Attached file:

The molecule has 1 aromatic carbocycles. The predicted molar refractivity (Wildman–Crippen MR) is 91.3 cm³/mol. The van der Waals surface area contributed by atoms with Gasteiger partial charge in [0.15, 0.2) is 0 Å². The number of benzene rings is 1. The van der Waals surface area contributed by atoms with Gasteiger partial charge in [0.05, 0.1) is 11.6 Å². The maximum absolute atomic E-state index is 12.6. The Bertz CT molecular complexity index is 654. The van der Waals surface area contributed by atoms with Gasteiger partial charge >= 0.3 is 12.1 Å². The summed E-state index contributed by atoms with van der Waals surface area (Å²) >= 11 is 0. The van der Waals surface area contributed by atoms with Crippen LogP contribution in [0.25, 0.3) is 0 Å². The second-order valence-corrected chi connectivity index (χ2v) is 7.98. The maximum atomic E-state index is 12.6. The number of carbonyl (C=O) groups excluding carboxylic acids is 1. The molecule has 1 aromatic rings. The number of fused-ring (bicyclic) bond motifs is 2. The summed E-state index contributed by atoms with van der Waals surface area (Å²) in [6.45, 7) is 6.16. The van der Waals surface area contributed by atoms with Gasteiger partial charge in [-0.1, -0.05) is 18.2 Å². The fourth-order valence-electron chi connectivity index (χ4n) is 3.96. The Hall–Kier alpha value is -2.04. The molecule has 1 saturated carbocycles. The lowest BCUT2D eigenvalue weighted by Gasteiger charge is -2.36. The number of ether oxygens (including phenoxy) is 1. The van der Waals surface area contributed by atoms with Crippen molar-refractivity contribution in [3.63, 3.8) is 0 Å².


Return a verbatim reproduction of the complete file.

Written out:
The molecule has 1 aromatic carbocycles. The predicted molar refractivity (Wildman–Crippen MR) is 91.3 cm³/mol. The van der Waals surface area contributed by atoms with Gasteiger partial charge in [0.15, 0.2) is 0 Å². The number of benzene rings is 1. The van der Waals surface area contributed by atoms with Gasteiger partial charge in [0.05, 0.1) is 11.6 Å². The maximum absolute atomic E-state index is 12.6. The Bertz CT molecular complexity index is 654. The van der Waals surface area contributed by atoms with Gasteiger partial charge >= 0.3 is 12.1 Å². The summed E-state index contributed by atoms with van der Waals surface area (Å²) >= 11 is 0. The van der Waals surface area contributed by atoms with Crippen LogP contribution in [0.25, 0.3) is 0 Å². The second-order valence-corrected chi connectivity index (χ2v) is 7.98. The maximum atomic E-state index is 12.6. The number of carbonyl (C=O) groups excluding carboxylic acids is 1. The molecule has 1 aromatic rings. The number of fused-ring (bicyclic) bond motifs is 2. The summed E-state index contributed by atoms with van der Waals surface area (Å²) in [6.45, 7) is 6.16. The van der Waals surface area contributed by atoms with Gasteiger partial charge in [-0.1, -0.05) is 18.2 Å². The fourth-order valence-electron chi connectivity index (χ4n) is 3.96. The Hall–Kier alpha value is -2.04. The molecule has 1 saturated carbocycles. The lowest BCUT2D eigenvalue weighted by Gasteiger charge is -2.36. The number of ether oxygens (including phenoxy) is 1. The van der Waals surface area contributed by atoms with Crippen molar-refractivity contribution in [3.63, 3.8) is 0 Å².